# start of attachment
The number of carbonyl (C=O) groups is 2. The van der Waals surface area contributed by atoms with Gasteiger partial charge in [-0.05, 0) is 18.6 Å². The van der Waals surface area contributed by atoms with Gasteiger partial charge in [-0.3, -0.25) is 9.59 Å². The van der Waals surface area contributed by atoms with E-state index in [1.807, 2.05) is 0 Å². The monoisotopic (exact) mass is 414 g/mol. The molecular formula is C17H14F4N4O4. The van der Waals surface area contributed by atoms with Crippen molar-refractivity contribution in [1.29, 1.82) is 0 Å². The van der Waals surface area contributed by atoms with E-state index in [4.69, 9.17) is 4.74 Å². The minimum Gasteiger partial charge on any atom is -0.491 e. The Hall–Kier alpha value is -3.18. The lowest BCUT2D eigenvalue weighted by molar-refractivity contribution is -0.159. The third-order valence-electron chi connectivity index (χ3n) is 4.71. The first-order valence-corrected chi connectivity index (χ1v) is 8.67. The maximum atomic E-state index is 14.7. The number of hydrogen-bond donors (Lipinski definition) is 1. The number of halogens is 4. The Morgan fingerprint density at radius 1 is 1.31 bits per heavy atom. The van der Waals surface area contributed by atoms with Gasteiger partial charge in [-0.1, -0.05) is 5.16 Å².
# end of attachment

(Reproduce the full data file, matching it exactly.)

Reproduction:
The number of carbonyl (C=O) groups is 2. The van der Waals surface area contributed by atoms with Gasteiger partial charge in [-0.05, 0) is 18.6 Å². The van der Waals surface area contributed by atoms with Gasteiger partial charge in [-0.3, -0.25) is 9.59 Å². The van der Waals surface area contributed by atoms with E-state index in [1.807, 2.05) is 0 Å². The monoisotopic (exact) mass is 414 g/mol. The molecular formula is C17H14F4N4O4. The van der Waals surface area contributed by atoms with Crippen molar-refractivity contribution in [1.29, 1.82) is 0 Å². The van der Waals surface area contributed by atoms with E-state index in [4.69, 9.17) is 4.74 Å². The minimum Gasteiger partial charge on any atom is -0.491 e. The Hall–Kier alpha value is -3.18. The lowest BCUT2D eigenvalue weighted by molar-refractivity contribution is -0.159. The third-order valence-electron chi connectivity index (χ3n) is 4.71. The first-order valence-corrected chi connectivity index (χ1v) is 8.67. The maximum atomic E-state index is 14.7. The number of hydrogen-bond donors (Lipinski definition) is 1. The number of halogens is 4. The Morgan fingerprint density at radius 1 is 1.31 bits per heavy atom. The van der Waals surface area contributed by atoms with Gasteiger partial charge in [-0.1, -0.05) is 5.16 Å².